Nottinghamshire Council being ‘utterly transparent’ about expected financial shortfall funding social care reforms

Nottinghamshire Council’s social care cabinet member has said it is important for the authority to be ‘utterly transparent’ about the challenges it faces in implementing upcoming social care reforms.

By Andrew Topping
Friday, 15th July 2022, 9:21 am
Updated Friday, 15th July 2022, 9:28 am

New reports show the council could be hit with a bill of as much as £90 million in bringing forward the Government-led reforms, with almost £42m coming in the Fair Cost of Care changes.

This reform will see a significant rise in the amount councils pay care agencies and home care providers per hour, with documents confirming the hourly fee could rise from slightly above £19 to £23.50.

The reforms, due to begin implementation in 2023, will also see a means-tested cap of £86,000 for personal spending on care throughout someone’s lifetime.

County Hall, Nottinghamshire Council's headquarters in West Bridgford.

Senior officials within the council have raised concerns over the funding provision from Whitehall, with the Government yet to provide proportional allocations to local authorities for each of its reforms.

Melanie Brooks, council corporate director for social care, has written to the Government to state current funding projections will not be ‘sufficient to meet the stated objectives’.

And now Coun Matt Barney, portfolio holder for adult social care, has said the potential financial risk from the reforms is ‘quite scary’.

Speaking in the latest council cabinet meeting, he praised the benefit the reforms will have in addressing long-standing issues in the sector, but said it is important for the authority to be open about the risks.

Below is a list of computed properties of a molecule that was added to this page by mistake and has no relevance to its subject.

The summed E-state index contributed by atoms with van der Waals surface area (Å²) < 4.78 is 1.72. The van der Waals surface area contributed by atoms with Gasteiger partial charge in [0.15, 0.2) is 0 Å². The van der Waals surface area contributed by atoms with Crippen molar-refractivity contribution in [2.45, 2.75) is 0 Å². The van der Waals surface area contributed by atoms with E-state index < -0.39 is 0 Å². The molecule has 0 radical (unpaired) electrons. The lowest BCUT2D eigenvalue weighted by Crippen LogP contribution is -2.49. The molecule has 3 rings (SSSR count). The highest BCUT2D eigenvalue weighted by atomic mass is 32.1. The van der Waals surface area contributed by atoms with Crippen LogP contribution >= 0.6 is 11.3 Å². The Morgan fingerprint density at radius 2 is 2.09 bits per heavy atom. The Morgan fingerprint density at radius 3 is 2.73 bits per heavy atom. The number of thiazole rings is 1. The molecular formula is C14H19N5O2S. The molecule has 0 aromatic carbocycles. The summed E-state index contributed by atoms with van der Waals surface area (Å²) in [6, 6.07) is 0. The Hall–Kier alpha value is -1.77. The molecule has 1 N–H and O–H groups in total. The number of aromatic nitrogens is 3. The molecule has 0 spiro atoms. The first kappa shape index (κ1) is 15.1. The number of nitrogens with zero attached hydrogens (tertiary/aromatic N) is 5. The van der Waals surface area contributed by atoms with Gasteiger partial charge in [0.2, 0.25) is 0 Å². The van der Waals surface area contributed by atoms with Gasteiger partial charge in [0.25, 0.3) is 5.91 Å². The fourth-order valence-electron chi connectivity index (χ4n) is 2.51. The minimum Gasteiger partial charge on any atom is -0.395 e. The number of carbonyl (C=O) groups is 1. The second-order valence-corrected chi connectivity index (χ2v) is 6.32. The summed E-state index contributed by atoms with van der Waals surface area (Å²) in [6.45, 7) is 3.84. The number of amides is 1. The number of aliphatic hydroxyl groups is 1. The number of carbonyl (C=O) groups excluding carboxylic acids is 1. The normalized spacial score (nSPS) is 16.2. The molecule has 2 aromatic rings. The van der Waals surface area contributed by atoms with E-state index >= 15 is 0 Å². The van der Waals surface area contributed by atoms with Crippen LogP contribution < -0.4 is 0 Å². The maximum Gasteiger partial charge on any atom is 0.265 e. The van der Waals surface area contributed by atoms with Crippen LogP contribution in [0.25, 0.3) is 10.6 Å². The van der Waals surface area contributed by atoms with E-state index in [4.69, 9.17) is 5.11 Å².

He said: “When you get into the detail, it’s quite scary and we need to highlight this risk. Hopefully, this risk won’t come to pass, but it is there and we need to be aware. know there’s a sense of anxiety in this authority about how we meet these risks.

“There is an allocation of funding, but the problem is this funding has not been set out proportionately.

“The numbers are huge and, for this authority, if we’re not able to meet this risk, we could be talking about perhaps a £90m shortfall in our annual funding, which is huge.”

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The Government has allocated funding pots for the reforms, but local authorities are yet to be told exactly how much they will receive.

The Fair Cost of Care reform, for example, has been allocated £600m per year in 2023 and 2024, and the council says it expects to receive 1.47 per cent of this per year based on previous financial years.

This would equate to £8.82m per year to fund a £41.57m reform, leaving a funding black hole of £32.75m.

Other projections for the region include between £614m and £743m over a decade for the £86,000 care cap and the creation of 221 care workers and 45 financial assessor roles to bring forward the reforms.

A Department for Health and Social Care spokesman said: “Reforming adult social care is a priority and we are investing £5.4 billion over the next three years to end spiralling care costs and support the workforce.

“This includes £3.6bn to reform the social care charging system and enable all local authorities to move towards paying providers a fair cost of care, and £1.7bn to begin major improvements across adult social care in England, funded by the Health and Social Care Levy.”